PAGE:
Theological Spectacles And A Paradigm Of Centrality: A Reply To Marcus Johnson -- By: Thomas L. Wenger

Journal: Journal of the Evangelical Theological Society
Volume: JETS 51:3 (Sep 2008)
Article: Theological Spectacles And A Paradigm Of Centrality: A Reply To Marcus Johnson
Author: Thomas L. Wenger

Theological Spectacles And A Paradigm Of Centrality:
A Reply To Marcus Johnson

Thomas L. Wenger*

* Thomas Wenger is assistant pastor at Evangelical Presbyterian Church of Annapolis (PCA), Annapolis, MD. He resides at 625 Lion’s Gate Lane, Odenton, MD 21113.

I am grateful for the time, effort, and charity that Marcus Johnson has put forth in responding to my article. In doing so he has demonstrated aspects of my thesis that could benefit from some clarification and has given a voice to some helpful questions which typically arise in this discussion. I appreciate his fairness and his desire to assess many of the pertinent issues involved in order to avoid arriving at hasty conclusions. Having said this, however, I believe that he has misunderstood several aspects of my article, namely, the thrust of my thesis and its implications. Though he raises some true and helpful points, I believe that many of them refute an argument that I do not make and in some instances address wholly different issues. At the root of the misunderstanding, I believe, is a difficulty to relinquish an interpretive paradigm which relies on discovering architectonic principles and central motifs in both Calvin and in his interpreters. To a degree, I believe, this is caused by some blurring of the methodological distinctions between historical and systematic theology.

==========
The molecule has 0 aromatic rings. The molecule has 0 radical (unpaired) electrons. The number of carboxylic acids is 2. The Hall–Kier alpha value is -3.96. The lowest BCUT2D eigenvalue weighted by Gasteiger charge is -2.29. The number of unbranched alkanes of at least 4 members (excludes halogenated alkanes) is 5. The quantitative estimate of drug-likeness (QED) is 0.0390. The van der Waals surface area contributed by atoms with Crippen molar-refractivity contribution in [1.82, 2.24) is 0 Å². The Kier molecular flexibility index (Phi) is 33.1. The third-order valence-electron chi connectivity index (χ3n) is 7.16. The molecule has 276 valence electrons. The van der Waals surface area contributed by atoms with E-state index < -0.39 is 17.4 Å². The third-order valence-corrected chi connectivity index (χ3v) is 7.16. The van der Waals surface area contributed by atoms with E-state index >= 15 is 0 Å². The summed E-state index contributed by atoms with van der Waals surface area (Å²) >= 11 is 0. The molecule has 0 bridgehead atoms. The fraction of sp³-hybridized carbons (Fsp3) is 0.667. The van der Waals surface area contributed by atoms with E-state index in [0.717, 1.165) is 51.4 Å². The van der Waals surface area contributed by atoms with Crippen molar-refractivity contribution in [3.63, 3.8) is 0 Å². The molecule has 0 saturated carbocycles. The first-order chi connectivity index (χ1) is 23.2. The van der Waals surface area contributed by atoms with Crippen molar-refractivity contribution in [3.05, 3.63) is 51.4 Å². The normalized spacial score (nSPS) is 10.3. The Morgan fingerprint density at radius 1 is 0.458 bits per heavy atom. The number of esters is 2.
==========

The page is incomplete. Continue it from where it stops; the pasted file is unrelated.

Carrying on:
Johnson levels the following criticisms: my argument downplays the importance of union with Christ in Calvin; it seeks to establish forensic justification rather than union with Christ as central to Calvin’s soteriology; it precludes justification and sanctification from being gifts simultaneously bestowed in Christ by imposing a cause and effect relationship between the two gifts; it mistakenly equates “controlling principles” with central dogmas; it prohibits Calvin from discussing soteriological order in the Institutes, Book 3; and, finally, it errs in describing this view as a “new perspective.” In addressing these concerns, I will explain the sources of misunderstanding, clarify my general thesis, and deal with several of Johnson’s individual arguments.

I. The Sources Of Misunderstanding:
Historical Vs. Systematic Theology And A Paradigm Of Centrality

Richard Muller’s assessment of much of recent Calvin scholarship deserves serious, self-critical attention from all who would study the Reformer:

“Calvin’s thought has been avidly deconstructed by” those “in search of a theological or religious ally or, occasionally, in search of a historical source for the theological trials of the present.”1 These word...

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